Raised-Cosine filters are commonly used in digital data modems. Here, we answer some RC filter Frequently Asked Questions (FAQs).
1. Raised Cosine Filter Basics
1.1 What are Raised-Cosine (RC) Filters?
1.2 Why are Raised-Cosine Filters used?
1.4 What are Root-Raised-Cosine (RRC) filters?
1.5 Why are both RC filters and RRC filters used?
2.1 How do I implement RC and RRC filters?
RC and RRC filters are generally implemented as FIR (Finite Impulse Response) filters. The linear-phase property of FIR filters makes them. Also, FIR filters are easy-to-implement and efficient. See our FIR Filter FAQ for more FIR information.
2.2 What are the parameters for RC and RRC filters?
The frequency responses of RC and RRC filters are fully specified by a single paramter, the “rolloff factor”; this is a number between 0.0 and 1.0. It often is symbolized as either alpha or beta. But to design a FIR filter that will actually implement an RC or RRC response, you also need two more parameters, the number of taps (“NTaps”), and the number of samples per symbol (“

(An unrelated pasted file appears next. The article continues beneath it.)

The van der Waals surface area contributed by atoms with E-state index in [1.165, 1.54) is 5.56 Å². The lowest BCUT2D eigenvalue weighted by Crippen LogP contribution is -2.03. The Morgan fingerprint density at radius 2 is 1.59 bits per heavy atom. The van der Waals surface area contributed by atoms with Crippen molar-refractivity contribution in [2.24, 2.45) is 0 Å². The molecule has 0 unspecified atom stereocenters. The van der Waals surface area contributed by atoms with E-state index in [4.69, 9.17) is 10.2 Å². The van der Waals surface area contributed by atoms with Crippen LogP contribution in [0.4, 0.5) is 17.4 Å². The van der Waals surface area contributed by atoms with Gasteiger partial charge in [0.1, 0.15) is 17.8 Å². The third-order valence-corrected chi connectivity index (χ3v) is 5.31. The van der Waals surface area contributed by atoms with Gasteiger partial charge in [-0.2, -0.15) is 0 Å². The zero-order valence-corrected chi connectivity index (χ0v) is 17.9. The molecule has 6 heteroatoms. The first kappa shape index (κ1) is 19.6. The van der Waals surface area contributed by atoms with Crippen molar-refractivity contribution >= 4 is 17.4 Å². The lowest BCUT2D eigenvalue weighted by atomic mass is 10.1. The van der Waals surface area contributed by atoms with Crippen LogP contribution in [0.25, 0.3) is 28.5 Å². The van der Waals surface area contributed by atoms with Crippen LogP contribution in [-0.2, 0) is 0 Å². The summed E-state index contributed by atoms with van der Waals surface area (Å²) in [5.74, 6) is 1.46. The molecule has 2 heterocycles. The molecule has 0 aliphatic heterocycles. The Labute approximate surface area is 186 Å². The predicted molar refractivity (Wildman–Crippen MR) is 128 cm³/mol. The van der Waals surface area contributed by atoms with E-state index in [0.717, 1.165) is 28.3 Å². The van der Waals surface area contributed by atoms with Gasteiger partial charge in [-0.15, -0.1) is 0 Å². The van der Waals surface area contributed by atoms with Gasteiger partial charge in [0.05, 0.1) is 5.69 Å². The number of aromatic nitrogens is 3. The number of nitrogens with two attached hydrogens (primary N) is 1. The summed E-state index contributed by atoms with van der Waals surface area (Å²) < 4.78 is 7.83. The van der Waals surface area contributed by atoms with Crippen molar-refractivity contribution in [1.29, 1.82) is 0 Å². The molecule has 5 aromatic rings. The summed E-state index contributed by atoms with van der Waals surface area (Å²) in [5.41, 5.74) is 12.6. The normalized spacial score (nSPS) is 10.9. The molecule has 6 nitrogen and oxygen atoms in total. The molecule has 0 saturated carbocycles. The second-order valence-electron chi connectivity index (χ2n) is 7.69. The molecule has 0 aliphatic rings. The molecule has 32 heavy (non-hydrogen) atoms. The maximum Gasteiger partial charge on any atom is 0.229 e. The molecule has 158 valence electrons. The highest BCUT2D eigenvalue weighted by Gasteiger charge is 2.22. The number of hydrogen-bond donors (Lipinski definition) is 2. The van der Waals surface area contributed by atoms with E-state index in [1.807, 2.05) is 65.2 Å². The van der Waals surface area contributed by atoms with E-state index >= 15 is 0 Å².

2.3 How do I design RC and RRC filters?
RC and RRC filters can be designed in either the time domain (FIR impulse reponse) or the frequency domain (FIR frequency response). To design in the time domain, calculate the FIR filter coefficients directly from a formula (see below). To design in the frequency domain, use the definition of the RC or RRC response to fill an array representing the RC/RRC frequency response. Then, use the Inverse Discrete Fourier Transform (IDFT) to calculate the FIR filter’s impulse response (coefficients).
2.4 What are some formulas for a Raised-Cosine and Root-Raised-CosineFilters?
See dspGuru’s Raised-Cosine and Root-Raised-Cosine Formulas page.
2.4 What FIR filter design programs can design RC and RRC filters?